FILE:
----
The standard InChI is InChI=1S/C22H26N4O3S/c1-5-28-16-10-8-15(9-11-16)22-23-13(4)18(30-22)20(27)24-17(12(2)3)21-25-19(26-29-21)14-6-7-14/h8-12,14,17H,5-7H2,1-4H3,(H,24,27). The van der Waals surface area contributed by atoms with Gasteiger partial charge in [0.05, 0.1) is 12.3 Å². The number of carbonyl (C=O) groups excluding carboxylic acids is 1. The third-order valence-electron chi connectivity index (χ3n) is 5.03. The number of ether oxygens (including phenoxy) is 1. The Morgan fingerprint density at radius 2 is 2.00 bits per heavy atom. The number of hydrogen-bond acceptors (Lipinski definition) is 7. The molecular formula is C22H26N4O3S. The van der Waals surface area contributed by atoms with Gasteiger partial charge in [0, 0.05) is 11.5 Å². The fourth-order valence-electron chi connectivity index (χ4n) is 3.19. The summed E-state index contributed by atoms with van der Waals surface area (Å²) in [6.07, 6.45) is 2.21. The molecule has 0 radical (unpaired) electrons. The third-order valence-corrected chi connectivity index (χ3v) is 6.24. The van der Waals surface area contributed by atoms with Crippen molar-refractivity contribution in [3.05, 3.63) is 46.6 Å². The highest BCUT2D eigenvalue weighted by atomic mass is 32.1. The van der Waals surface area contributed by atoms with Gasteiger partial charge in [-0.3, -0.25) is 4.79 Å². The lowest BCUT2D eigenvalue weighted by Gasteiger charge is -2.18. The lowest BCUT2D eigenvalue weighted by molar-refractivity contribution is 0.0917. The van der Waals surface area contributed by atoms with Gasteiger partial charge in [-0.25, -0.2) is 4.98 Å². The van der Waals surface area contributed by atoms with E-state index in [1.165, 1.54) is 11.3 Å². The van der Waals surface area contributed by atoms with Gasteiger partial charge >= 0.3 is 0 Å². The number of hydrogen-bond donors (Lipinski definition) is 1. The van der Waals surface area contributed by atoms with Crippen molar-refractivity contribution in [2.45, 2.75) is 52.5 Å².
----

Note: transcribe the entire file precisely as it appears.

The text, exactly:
The standard InChI is InChI=1S/C22H26N4O3S/c1-5-28-16-10-8-15(9-11-16)22-23-13(4)18(30-22)20(27)24-17(12(2)3)21-25-19(26-29-21)14-6-7-14/h8-12,14,17H,5-7H2,1-4H3,(H,24,27). The van der Waals surface area contributed by atoms with Gasteiger partial charge in [0.05, 0.1) is 12.3 Å². The number of carbonyl (C=O) groups excluding carboxylic acids is 1. The third-order valence-electron chi connectivity index (χ3n) is 5.03. The number of ether oxygens (including phenoxy) is 1. The Morgan fingerprint density at radius 2 is 2.00 bits per heavy atom. The number of hydrogen-bond acceptors (Lipinski definition) is 7. The molecular formula is C22H26N4O3S. The van der Waals surface area contributed by atoms with Gasteiger partial charge in [0, 0.05) is 11.5 Å². The fourth-order valence-electron chi connectivity index (χ4n) is 3.19. The summed E-state index contributed by atoms with van der Waals surface area (Å²) in [6.07, 6.45) is 2.21. The molecule has 0 radical (unpaired) electrons. The third-order valence-corrected chi connectivity index (χ3v) is 6.24. The van der Waals surface area contributed by atoms with Crippen molar-refractivity contribution in [3.05, 3.63) is 46.6 Å². The highest BCUT2D eigenvalue weighted by atomic mass is 32.1. The van der Waals surface area contributed by atoms with Gasteiger partial charge in [-0.3, -0.25) is 4.79 Å². The lowest BCUT2D eigenvalue weighted by Gasteiger charge is -2.18. The lowest BCUT2D eigenvalue weighted by molar-refractivity contribution is 0.0917. The van der Waals surface area contributed by atoms with Gasteiger partial charge in [-0.25, -0.2) is 4.98 Å². The van der Waals surface area contributed by atoms with E-state index in [1.165, 1.54) is 11.3 Å². The van der Waals surface area contributed by atoms with Gasteiger partial charge >= 0.3 is 0 Å². The number of hydrogen-bond donors (Lipinski definition) is 1. The van der Waals surface area contributed by atoms with Crippen molar-refractivity contribution in [2.45, 2.75) is 52.5 Å².